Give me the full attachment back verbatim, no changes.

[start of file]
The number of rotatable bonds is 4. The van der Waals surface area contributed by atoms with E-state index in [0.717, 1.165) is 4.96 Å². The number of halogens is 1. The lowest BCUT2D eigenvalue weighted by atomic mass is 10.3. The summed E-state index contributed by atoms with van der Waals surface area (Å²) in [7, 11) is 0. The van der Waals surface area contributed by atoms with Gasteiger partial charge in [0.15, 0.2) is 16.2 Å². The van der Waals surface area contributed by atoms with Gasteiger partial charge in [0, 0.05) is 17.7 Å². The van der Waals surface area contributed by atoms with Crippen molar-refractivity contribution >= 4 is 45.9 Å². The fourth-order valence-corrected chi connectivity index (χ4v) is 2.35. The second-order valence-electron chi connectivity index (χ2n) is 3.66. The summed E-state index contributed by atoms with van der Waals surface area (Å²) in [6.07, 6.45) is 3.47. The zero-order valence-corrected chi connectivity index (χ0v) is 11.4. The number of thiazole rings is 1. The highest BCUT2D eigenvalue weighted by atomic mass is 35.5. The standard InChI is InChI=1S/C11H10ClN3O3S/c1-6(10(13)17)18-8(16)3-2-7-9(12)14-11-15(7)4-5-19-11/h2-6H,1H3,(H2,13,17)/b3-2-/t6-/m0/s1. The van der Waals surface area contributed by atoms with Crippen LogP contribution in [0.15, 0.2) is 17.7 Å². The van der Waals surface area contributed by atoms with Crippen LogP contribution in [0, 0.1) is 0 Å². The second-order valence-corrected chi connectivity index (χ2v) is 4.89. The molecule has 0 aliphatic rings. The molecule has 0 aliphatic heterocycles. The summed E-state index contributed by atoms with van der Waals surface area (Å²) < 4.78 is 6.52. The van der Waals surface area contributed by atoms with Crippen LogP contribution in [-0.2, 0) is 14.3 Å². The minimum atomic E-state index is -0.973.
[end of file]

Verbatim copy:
The number of rotatable bonds is 4. The van der Waals surface area contributed by atoms with E-state index in [0.717, 1.165) is 4.96 Å². The number of halogens is 1. The lowest BCUT2D eigenvalue weighted by atomic mass is 10.3. The summed E-state index contributed by atoms with van der Waals surface area (Å²) in [7, 11) is 0. The van der Waals surface area contributed by atoms with Gasteiger partial charge in [0.15, 0.2) is 16.2 Å². The van der Waals surface area contributed by atoms with Gasteiger partial charge in [0, 0.05) is 17.7 Å². The van der Waals surface area contributed by atoms with Crippen molar-refractivity contribution >= 4 is 45.9 Å². The fourth-order valence-corrected chi connectivity index (χ4v) is 2.35. The second-order valence-electron chi connectivity index (χ2n) is 3.66. The summed E-state index contributed by atoms with van der Waals surface area (Å²) in [6.07, 6.45) is 3.47. The zero-order valence-corrected chi connectivity index (χ0v) is 11.4. The number of thiazole rings is 1. The highest BCUT2D eigenvalue weighted by atomic mass is 35.5. The standard InChI is InChI=1S/C11H10ClN3O3S/c1-6(10(13)17)18-8(16)3-2-7-9(12)14-11-15(7)4-5-19-11/h2-6H,1H3,(H2,13,17)/b3-2-/t6-/m0/s1. The van der Waals surface area contributed by atoms with Crippen LogP contribution in [0.15, 0.2) is 17.7 Å². The van der Waals surface area contributed by atoms with Crippen LogP contribution in [0, 0.1) is 0 Å². The second-order valence-corrected chi connectivity index (χ2v) is 4.89. The molecule has 0 aliphatic rings. The molecule has 0 aliphatic heterocycles. The summed E-state index contributed by atoms with van der Waals surface area (Å²) < 4.78 is 6.52. The van der Waals surface area contributed by atoms with Crippen LogP contribution in [-0.2, 0) is 14.3 Å². The minimum atomic E-state index is -0.973.